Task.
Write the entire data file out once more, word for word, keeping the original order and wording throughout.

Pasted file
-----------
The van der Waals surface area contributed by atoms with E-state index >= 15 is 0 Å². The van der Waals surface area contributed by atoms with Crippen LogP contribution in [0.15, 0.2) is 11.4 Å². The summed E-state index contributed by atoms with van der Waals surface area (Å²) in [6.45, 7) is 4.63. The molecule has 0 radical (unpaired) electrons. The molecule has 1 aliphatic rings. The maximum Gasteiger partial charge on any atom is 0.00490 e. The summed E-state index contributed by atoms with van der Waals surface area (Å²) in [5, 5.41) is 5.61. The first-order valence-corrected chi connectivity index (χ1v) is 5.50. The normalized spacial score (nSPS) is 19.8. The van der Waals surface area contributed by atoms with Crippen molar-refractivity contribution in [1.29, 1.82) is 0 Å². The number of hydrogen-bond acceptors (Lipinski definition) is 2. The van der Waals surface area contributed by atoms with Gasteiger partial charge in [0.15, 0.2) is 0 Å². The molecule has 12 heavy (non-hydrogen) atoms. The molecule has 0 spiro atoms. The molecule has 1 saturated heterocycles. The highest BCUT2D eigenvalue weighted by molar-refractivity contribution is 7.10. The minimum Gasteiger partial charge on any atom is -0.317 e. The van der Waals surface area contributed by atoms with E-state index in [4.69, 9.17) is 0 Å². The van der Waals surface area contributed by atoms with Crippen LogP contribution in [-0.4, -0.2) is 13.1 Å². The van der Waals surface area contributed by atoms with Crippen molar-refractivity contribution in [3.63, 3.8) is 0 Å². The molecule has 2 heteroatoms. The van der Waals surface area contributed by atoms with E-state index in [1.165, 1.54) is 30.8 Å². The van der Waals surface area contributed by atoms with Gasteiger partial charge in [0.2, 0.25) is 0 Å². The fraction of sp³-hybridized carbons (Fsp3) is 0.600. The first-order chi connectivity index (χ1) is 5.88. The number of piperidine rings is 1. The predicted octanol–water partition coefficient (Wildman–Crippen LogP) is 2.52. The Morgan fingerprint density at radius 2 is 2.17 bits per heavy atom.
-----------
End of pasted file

The van der Waals surface area contributed by atoms with E-state index >= 15 is 0 Å². The van der Waals surface area contributed by atoms with Crippen LogP contribution in [0.15, 0.2) is 11.4 Å². The summed E-state index contributed by atoms with van der Waals surface area (Å²) in [6.45, 7) is 4.63. The molecule has 0 radical (unpaired) electrons. The molecule has 1 aliphatic rings. The maximum Gasteiger partial charge on any atom is 0.00490 e. The summed E-state index contributed by atoms with van der Waals surface area (Å²) in [5, 5.41) is 5.61. The first-order valence-corrected chi connectivity index (χ1v) is 5.50. The normalized spacial score (nSPS) is 19.8. The van der Waals surface area contributed by atoms with Crippen molar-refractivity contribution in [1.29, 1.82) is 0 Å². The number of hydrogen-bond acceptors (Lipinski definition) is 2. The van der Waals surface area contributed by atoms with Gasteiger partial charge in [0.15, 0.2) is 0 Å². The molecule has 12 heavy (non-hydrogen) atoms. The molecule has 0 spiro atoms. The molecule has 1 saturated heterocycles. The highest BCUT2D eigenvalue weighted by molar-refractivity contribution is 7.10. The minimum Gasteiger partial charge on any atom is -0.317 e. The van der Waals surface area contributed by atoms with E-state index in [4.69, 9.17) is 0 Å². The van der Waals surface area contributed by atoms with Crippen LogP contribution in [-0.4, -0.2) is 13.1 Å². The van der Waals surface area contributed by atoms with Crippen molar-refractivity contribution in [3.63, 3.8) is 0 Å². The molecule has 2 heteroatoms. The van der Waals surface area contributed by atoms with E-state index in [1.165, 1.54) is 30.8 Å². The van der Waals surface area contributed by atoms with Gasteiger partial charge in [0.2, 0.25) is 0 Å². The fraction of sp³-hybridized carbons (Fsp3) is 0.600. The first-order chi connectivity index (χ1) is 5.88. The number of piperidine rings is 1. The predicted octanol–water partition coefficient (Wildman–Crippen LogP) is 2.52. The Morgan fingerprint density at radius 2 is 2.17 bits per heavy atom.